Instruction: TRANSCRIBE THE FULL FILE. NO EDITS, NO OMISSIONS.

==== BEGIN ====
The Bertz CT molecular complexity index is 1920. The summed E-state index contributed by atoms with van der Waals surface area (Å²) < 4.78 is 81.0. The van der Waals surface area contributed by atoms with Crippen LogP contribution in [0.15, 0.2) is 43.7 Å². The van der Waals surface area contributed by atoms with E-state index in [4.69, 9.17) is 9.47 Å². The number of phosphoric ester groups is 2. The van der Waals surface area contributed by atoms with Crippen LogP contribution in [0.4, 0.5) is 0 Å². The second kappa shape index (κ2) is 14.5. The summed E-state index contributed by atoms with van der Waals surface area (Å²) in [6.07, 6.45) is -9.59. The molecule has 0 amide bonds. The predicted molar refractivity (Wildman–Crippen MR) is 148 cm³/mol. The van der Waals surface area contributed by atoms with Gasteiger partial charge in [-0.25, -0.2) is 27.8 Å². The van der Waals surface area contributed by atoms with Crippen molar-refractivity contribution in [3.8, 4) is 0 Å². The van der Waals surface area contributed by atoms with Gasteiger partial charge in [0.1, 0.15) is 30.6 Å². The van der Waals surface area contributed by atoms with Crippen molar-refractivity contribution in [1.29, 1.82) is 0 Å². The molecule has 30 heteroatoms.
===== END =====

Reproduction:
The Bertz CT molecular complexity index is 1920. The summed E-state index contributed by atoms with van der Waals surface area (Å²) < 4.78 is 81.0. The van der Waals surface area contributed by atoms with Crippen LogP contribution in [0.15, 0.2) is 43.7 Å². The van der Waals surface area contributed by atoms with E-state index in [4.69, 9.17) is 9.47 Å². The number of phosphoric ester groups is 2. The van der Waals surface area contributed by atoms with Crippen LogP contribution in [0.4, 0.5) is 0 Å². The second kappa shape index (κ2) is 14.5. The summed E-state index contributed by atoms with van der Waals surface area (Å²) in [6.07, 6.45) is -9.59. The molecule has 0 amide bonds. The predicted molar refractivity (Wildman–Crippen MR) is 148 cm³/mol. The van der Waals surface area contributed by atoms with Gasteiger partial charge in [-0.25, -0.2) is 27.8 Å². The van der Waals surface area contributed by atoms with Crippen molar-refractivity contribution in [3.8, 4) is 0 Å². The van der Waals surface area contributed by atoms with Gasteiger partial charge in [0.1, 0.15) is 30.6 Å². The van der Waals surface area contributed by atoms with Crippen molar-refractivity contribution in [1.29, 1.82) is 0 Å². The molecule has 30 heteroatoms.